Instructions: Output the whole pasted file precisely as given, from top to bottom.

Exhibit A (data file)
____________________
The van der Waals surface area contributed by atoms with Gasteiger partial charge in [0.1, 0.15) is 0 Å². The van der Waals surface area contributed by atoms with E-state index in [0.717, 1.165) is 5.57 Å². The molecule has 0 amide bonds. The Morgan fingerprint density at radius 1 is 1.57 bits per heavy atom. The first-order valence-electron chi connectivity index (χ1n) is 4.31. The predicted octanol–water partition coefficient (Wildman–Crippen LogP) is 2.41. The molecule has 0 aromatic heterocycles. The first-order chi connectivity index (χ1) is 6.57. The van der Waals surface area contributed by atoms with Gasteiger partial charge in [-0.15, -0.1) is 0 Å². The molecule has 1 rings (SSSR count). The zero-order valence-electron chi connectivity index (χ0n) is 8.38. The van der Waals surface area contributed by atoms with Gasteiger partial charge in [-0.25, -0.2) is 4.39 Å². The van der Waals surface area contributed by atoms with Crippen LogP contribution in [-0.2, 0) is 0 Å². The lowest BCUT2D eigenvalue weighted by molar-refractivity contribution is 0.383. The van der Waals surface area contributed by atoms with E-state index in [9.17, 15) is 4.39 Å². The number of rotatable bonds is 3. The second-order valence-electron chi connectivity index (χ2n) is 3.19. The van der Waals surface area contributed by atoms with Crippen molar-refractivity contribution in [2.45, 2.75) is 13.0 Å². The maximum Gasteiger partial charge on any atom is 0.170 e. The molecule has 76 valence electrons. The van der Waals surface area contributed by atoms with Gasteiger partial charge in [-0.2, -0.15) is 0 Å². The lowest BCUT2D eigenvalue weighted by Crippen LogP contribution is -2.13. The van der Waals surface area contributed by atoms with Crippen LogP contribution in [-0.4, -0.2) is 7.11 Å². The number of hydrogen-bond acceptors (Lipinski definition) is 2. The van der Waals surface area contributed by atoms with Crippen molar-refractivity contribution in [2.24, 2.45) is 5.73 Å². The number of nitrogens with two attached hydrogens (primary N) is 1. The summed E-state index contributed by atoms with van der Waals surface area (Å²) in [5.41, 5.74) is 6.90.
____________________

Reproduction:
The van der Waals surface area contributed by atoms with Gasteiger partial charge in [0.1, 0.15) is 0 Å². The van der Waals surface area contributed by atoms with E-state index in [0.717, 1.165) is 5.57 Å². The molecule has 0 amide bonds. The Morgan fingerprint density at radius 1 is 1.57 bits per heavy atom. The first-order valence-electron chi connectivity index (χ1n) is 4.31. The predicted octanol–water partition coefficient (Wildman–Crippen LogP) is 2.41. The molecule has 0 aromatic heterocycles. The first-order chi connectivity index (χ1) is 6.57. The van der Waals surface area contributed by atoms with Gasteiger partial charge in [-0.15, -0.1) is 0 Å². The molecule has 1 rings (SSSR count). The zero-order valence-electron chi connectivity index (χ0n) is 8.38. The van der Waals surface area contributed by atoms with Gasteiger partial charge in [-0.25, -0.2) is 4.39 Å². The van der Waals surface area contributed by atoms with Crippen LogP contribution in [-0.2, 0) is 0 Å². The lowest BCUT2D eigenvalue weighted by molar-refractivity contribution is 0.383. The van der Waals surface area contributed by atoms with E-state index in [9.17, 15) is 4.39 Å². The number of rotatable bonds is 3. The second-order valence-electron chi connectivity index (χ2n) is 3.19. The van der Waals surface area contributed by atoms with Crippen molar-refractivity contribution in [2.45, 2.75) is 13.0 Å². The maximum Gasteiger partial charge on any atom is 0.170 e. The molecule has 76 valence electrons. The van der Waals surface area contributed by atoms with Gasteiger partial charge in [-0.2, -0.15) is 0 Å². The lowest BCUT2D eigenvalue weighted by Crippen LogP contribution is -2.13. The van der Waals surface area contributed by atoms with Crippen LogP contribution in [-0.4, -0.2) is 7.11 Å². The number of hydrogen-bond acceptors (Lipinski definition) is 2. The van der Waals surface area contributed by atoms with Crippen molar-refractivity contribution in [2.24, 2.45) is 5.73 Å². The number of nitrogens with two attached hydrogens (primary N) is 1. The summed E-state index contributed by atoms with van der Waals surface area (Å²) in [5.41, 5.74) is 6.90.